Chicago’s City Council approved Mayor Rahm Emanuel’s plan for the private-public Chicago Infrastructure Trust (Chicago Tribune). The 41-7 vote by the aldermen came after a six-day delay during which Emanuel added several oversight provisions to address their concerns. Provisions included: putting an alderman on the trust’s board, requiring city bidding procedures for projects, and guaranteeing a city council vote on any projects involving Chicago assets, funds, or property. The Infrastructure Trust, and Chicago’s broad $7 billion infrastructure plan were the focus of this blog’s inaugural Policy Initiative Spotlight. Read more »

Morning Brief: Social Security Trust Fund Falling Faster

by Renewing America Staff Tuesday, April 24, 2012
Counterfeit Social Security cards that were confiscated by Immigration and Customs Enforcement agents. (ICE Handout/Courtesy Reuters) Counterfeit Social Security cards that were confiscated by Immigration and Customs Enforcement agents. (ICE Handout/Courtesy Reuters)

The Social Security Trust Fund projects it will exhaust all funds by 2035 (Bloomberg). This projection, which is for the overall program, is three years earlier than previous estimates. Various components of the program will deplete their trust funds earlier: 2016 for the Social Security disability program, and 2024 for Medicare. Once the shortfall between yearly funding and benefits cannot be patched with the trust fund, experts expect lawmakers will have to choose between higher taxes, reforming the programs, or diverting general federal income. Read more »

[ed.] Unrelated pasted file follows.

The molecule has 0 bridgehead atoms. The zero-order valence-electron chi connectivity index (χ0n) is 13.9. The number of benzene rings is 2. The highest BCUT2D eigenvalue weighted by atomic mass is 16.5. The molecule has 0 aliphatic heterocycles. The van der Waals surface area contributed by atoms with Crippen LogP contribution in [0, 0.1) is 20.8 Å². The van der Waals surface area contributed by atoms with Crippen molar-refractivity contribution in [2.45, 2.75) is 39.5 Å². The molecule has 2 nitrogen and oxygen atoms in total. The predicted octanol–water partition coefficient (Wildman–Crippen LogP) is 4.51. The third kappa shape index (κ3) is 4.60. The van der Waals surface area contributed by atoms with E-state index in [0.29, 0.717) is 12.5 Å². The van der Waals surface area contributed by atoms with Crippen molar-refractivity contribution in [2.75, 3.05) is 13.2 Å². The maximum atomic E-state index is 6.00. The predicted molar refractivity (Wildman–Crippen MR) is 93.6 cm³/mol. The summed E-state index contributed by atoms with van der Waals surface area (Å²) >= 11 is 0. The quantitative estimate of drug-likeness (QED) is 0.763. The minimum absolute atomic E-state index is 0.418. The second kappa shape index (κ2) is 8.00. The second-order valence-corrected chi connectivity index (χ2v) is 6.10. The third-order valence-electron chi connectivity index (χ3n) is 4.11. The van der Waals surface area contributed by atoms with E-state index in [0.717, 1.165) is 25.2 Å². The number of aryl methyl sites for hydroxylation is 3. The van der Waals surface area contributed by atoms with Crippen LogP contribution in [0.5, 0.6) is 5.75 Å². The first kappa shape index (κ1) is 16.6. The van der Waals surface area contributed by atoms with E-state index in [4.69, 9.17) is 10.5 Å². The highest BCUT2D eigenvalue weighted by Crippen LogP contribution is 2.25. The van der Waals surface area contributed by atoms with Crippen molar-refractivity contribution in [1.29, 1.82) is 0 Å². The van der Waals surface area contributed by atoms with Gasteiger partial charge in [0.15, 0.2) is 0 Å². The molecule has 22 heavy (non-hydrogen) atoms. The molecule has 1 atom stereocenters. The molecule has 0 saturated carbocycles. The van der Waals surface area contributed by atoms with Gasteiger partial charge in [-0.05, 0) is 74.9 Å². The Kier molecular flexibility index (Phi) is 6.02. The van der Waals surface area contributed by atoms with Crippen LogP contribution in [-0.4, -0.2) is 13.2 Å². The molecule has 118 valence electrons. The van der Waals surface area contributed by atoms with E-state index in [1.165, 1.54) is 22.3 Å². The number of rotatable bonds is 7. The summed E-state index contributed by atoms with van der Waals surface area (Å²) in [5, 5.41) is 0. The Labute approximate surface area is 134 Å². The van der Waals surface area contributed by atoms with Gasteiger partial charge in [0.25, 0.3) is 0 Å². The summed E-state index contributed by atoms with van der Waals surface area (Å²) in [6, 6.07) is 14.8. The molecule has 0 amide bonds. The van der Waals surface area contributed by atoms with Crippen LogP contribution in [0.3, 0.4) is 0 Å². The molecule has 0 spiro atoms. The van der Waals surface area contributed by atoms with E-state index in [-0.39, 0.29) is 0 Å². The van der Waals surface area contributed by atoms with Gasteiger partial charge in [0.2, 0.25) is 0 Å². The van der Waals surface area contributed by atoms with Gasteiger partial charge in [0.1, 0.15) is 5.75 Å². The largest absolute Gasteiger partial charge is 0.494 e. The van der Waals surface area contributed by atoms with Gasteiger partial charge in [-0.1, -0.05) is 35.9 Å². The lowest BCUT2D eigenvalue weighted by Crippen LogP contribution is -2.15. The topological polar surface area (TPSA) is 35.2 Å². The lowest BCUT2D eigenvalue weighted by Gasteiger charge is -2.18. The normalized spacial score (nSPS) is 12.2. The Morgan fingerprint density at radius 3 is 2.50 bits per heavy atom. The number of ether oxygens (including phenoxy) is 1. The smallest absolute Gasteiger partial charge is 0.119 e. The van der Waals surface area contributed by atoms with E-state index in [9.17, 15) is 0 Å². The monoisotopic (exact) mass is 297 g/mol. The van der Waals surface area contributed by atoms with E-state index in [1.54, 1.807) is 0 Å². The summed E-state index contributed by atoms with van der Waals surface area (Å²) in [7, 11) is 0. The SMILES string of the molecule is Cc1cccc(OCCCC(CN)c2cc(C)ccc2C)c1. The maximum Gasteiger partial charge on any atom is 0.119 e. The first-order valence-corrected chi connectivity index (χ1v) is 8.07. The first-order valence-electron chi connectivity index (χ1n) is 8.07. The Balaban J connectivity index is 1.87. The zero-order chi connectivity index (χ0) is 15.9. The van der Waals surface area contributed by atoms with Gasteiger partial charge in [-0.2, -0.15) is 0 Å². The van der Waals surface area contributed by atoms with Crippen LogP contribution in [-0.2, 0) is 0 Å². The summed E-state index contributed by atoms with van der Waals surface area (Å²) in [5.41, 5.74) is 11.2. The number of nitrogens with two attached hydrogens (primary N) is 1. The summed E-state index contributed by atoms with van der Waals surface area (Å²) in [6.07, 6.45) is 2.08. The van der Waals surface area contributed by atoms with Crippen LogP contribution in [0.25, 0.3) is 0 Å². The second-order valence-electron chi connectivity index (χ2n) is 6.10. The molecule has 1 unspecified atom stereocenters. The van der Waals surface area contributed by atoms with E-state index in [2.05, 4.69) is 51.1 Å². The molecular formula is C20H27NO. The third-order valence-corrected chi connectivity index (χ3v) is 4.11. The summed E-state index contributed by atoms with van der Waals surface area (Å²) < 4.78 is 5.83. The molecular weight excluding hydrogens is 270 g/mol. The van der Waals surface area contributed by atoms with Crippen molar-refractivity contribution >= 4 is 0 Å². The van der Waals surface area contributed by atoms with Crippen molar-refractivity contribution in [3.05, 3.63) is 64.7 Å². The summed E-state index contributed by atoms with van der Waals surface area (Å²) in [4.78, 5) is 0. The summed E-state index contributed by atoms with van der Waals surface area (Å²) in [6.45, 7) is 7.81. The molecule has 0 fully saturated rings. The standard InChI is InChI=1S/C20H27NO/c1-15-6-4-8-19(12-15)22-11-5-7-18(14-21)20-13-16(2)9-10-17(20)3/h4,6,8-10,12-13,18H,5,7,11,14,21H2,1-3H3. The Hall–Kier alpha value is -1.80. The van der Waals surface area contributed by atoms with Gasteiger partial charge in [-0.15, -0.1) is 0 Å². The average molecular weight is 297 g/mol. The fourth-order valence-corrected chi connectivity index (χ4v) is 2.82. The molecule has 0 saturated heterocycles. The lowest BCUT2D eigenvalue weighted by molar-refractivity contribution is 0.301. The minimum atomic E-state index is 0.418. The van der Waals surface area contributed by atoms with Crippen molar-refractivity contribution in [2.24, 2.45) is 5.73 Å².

Reinventing the Sino-American Relationship

by Michael Spence Monday, April 23, 2012
A man walks past an Apple store in Pudong, the financial district of Shanghai, February 29, 2012.  (Carlos Barria / Courtesy Reuters) A man walks past an Apple store in Pudong, the financial district of Shanghai, February 29, 2012. (Carlos Barria / Courtesy Reuters)

China and the United States are in the grip of major structural changes that both dread will end the Halcyon era when China produced low-cost goods and the U.S. bought them. In particular, many fear that if these changes lead to direct competition between the two countries, only one side can win. Read more »

Morning Brief: The Third Industrial Revolution

by Renewing America Staff Monday, April 23, 2012
Chevrolet Cruze chassis at GM’s Lordstown, Ohio assembly plant in July, 2011; improved automation allows many assembly plants to produce twice as many cars per employee as only a decade or so ago. (Aaron Josefczyk/Courtesy Reuters) Chevrolet Cruze chassis at GM’s Lordstown, Ohio assembly plant in July, 2011; improved automation allows many assembly plants to produce twice as many cars per employee as only a decade or so ago. (Aaron Josefczyk/Courtesy Reuters)